Tuesday, 23 February 2010
There's something special about Psycho. It has been written about perhaps more than any other film and a morbid curiosity has overtaken many a film-maker, inspiring them to try and grasp its beating heart. In 1998 Gus Van Sant released a fascinating experiment, an almost shot for shot remake of the 1960 original in which he seemed to pose the question : where lies Psycho's soul? In 1993 Douglas Gordon's 24 Hour Psycho slowed the film down so that it would take a day to play, trying perhaps to capture flickers of genius between the frames. These films, however, do not dare build on the sacred ground, they dare not write another chapter to a story deemed complete and completely brilliant. In 1983 Director Richard Franklin, working from a script by Child's Play's devilishly clever writer Tom Holland, did dare.
Suppose we have another look at the place? What harm can it do? Is it unnecessary, is it sacrilege to go back? Psycho is revered as a masterpiece of horror and there are people who, quite understandably, don't want to go back. They don't want those memories to be sullied. But Norman Bates doesn't want to go back either. The last thing he wants is a sequel. He doesn't want to give those voices and those urges a chance to lead him into the temptations of the old, old ways...
That any conflicted feelings an audience might have correspond so closely with Norman's own trepidation forges an important bond between the film and us.
It is mighty rare for a direct sequel to be made 22 years after the original and even rarer for it to be set 22 years later. Seeing Norman Bates again comes as a shock. That gaunt and gauche boyish young man has got older. He has wrinkles and a greater air of maturity that comes with age; but there is still something of the boy about him. He has never really grown up or grown away from his childhood trauma, something alluded to in Psycho III by a breakfast spread tin labelled 'Peter Pan'. There is a sadness underneath the tics that spreads its inkblot stain.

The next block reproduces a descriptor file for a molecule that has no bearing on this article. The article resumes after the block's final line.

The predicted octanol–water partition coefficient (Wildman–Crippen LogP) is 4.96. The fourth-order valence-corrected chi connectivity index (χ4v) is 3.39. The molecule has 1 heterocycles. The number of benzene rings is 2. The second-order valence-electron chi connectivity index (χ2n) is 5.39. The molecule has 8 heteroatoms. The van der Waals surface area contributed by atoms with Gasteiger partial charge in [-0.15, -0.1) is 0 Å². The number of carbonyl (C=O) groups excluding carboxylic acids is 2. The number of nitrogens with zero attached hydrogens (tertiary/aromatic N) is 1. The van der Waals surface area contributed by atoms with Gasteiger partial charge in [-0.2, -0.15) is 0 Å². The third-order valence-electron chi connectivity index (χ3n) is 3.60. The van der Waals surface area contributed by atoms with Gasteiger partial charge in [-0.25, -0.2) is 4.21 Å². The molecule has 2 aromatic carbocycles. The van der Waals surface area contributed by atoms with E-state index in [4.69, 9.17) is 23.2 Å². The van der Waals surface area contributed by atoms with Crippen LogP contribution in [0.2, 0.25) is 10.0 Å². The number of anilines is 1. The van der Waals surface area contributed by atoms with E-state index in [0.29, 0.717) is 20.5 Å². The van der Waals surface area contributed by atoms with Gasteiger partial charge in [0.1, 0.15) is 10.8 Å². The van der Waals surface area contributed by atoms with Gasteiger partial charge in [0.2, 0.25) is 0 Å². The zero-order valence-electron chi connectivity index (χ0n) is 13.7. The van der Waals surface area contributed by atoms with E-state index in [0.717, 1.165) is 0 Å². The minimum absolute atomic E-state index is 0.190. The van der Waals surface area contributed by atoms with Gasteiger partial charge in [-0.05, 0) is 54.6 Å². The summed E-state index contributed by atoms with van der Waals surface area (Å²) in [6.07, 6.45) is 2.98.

This time Norman is the protagonist from start to finish. The gaze of the film is keener. It is both more forensic and more sympathetic. Newly released from prison, exonerated 'by reason of insanity', he decides to go home. He is wary but confident that he has at last gained control over himself. He is scared and much of the success of Psycho II lies in making us scared for him more than we are scared by him. He is scared of going back to that house, scared of being alone, or rather of suddenly not being alone. He knows it's not going to be easy but he's determined to have a stab at it...
Psychological therapy has made Norman more self-aware than ever. It may be counter-intuitive but, precisely because of this, he is that much more in danger. He is that much more at the mercy of paranoia. Into this potent mix comes Mary, a young woman who works at a diner where Norman has been placed as part of his rehabilitation. He invites her to stay at his home and she accepts. All in good time it will be revealed that Mary is as much manipulated by a domineering mother as he is. Her mother is Lila Loomis, the sister of Norman's / Mother's first victim and Mary is being used as bait to tease out Norman's insanity and drive him towards renewed incarceration. They place telephone calls purporting to be from his mother and appear at the window dressed in her old clothes. Soon the fear bubbles, the blood begins to flow once again and the finger of suspicion is pointed unerringly in Norman's direction.
The film is distressingly and grossly unfair on Norman in the relentless persecution visited on him by its characters. Tragedy is never far away from the surface.
Mary, grown more fond of Norman and more guilty of her involvement in his distress, refuses to continue the charade, attempting to pacify Norman and lullaby his fears to sleep. Their relationship glows with much tenderness and much sadness ("What if I told you I needed you to stay"), one never completely trusting the other but clinging to each other as if surrogate mother and son. The glimmer of hope he holds that she may 'like' him is monumentally heartbreaking and skin-crawling all at once.